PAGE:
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Recent Podcast
A Tour of The Big, Bad & Beautiful Universe with Chandra
A Tour of The Big, Bad & Beautiful Universe with Chandra
To celebrate the 15th anniversary of NASA's Chandra X-ray Observatory, we have released four new images of supernova remnants. These show Chandra's ability to study the remains of supernova explosions, using images that are the sharpest available in X-ray astronomy. The images of the Tycho and G292.0+1.8 supernova remnants show how Chandra can trace the expanding debris of an exploded star. The images show shock waves, similar to sonic booms from a supersonic plane, that travel through space at speeds of millions of miles per hour. The images of the Crab Nebula and 3C58 show the effects of very dense, rapidly spinning neutron stars created when a massive star explodes. These neutron stars can create clouds of high-energy particles that glow brightly in X-rays. The image for G292 shows oxygen (yellow and orange), and other elements such as magnesium (green) and silicon and sulfur (blue) that were forged in the star before it exploded. For the other images, the lower energy X-rays are shown in red and green and the highest energy X-rays are shown in blue. (2014-07-22)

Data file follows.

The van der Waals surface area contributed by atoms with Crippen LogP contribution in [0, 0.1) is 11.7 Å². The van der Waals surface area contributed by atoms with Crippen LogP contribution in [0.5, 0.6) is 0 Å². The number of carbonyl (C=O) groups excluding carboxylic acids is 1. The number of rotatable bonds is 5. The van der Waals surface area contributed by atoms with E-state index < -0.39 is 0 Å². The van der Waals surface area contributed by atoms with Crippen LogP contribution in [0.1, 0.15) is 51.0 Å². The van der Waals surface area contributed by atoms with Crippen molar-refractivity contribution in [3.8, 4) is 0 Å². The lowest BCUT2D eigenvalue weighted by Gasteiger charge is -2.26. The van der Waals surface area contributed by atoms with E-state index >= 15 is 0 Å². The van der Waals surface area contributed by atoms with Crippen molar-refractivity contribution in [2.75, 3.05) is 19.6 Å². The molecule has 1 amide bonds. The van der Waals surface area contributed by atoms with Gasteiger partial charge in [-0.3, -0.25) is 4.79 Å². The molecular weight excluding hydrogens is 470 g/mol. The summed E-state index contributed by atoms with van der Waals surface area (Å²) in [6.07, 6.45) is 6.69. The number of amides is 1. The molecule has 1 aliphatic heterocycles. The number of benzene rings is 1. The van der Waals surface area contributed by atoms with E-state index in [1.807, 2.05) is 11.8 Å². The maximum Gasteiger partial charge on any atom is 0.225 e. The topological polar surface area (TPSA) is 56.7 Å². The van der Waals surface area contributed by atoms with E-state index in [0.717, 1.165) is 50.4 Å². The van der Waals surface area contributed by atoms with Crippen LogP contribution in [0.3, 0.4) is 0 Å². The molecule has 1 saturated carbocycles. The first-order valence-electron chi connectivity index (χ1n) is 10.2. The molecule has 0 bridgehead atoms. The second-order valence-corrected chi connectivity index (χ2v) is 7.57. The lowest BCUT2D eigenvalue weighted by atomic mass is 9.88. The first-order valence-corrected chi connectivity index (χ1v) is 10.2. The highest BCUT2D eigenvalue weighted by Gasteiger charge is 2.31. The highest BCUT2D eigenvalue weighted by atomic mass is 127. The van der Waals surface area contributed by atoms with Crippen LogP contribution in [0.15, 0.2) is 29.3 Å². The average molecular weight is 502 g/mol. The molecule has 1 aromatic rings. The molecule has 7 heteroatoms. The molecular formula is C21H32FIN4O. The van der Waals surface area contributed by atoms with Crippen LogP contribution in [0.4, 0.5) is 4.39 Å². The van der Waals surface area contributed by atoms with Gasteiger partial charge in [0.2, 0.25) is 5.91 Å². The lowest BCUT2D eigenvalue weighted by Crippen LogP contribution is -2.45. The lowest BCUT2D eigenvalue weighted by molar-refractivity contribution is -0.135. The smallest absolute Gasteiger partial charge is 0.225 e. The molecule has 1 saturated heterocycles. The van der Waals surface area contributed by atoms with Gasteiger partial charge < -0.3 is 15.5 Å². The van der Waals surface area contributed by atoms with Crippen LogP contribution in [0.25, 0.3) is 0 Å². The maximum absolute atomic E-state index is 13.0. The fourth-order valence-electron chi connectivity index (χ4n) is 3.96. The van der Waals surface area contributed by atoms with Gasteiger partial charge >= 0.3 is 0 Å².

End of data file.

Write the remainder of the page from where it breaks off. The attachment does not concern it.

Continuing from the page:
Just Two Numbers Is All You Need

NARRATOR: Black holes sound wildly complicated. After all, there are all sorts of bizarre things going on: intense gravity, the warping of the fabric of space, the distortion of time itself. But when it comes to describing black holes, it comes down to just two numbers: the mass of the black hole and its spin. That’s right. Everything you physically need to describe a black hole is found in just these two numbers.
So, if it’s so simple, astronomers must know these two numbers for lots and lots of black holes, right? In fact, getting these two numbers turns out to be incredibly hard. Dr. Jeffrey McClintock of the Harvard-Smithsonian Center for Astrophysics has been trying to tackle this problem. Just recently, it turns out he and his colleagues did.

SCIENTIST: Getting the mass is the easy part. These small black holes we study are orbited by an ordinary star like the sun. Using an optical telescope, we measure the speed of this sun-like star and the time it takes to completely orbit the black hole. This is old hat. This is how astronomers have measured the masses of stars in ordinary binary systems and planetary systems for many years. But when I say that getting the mass is easy, I should be more careful. For example, we just spent two years getting the mass of one special black hole in the nearby galaxy M33. So it's really no piece of cake. Anyway, we found that the mass of this X-ray source, called M33 X-7, is about 16 times more massive than our sun, with a margin of error of one and a half times the mass of the sun. This is the most accurate mass that has been measured for any black hole.

NARRATOR: But this wasn’t the end of the story with M33 X-7. McClintock and his colleagues set out to find that other elusive number: the spin.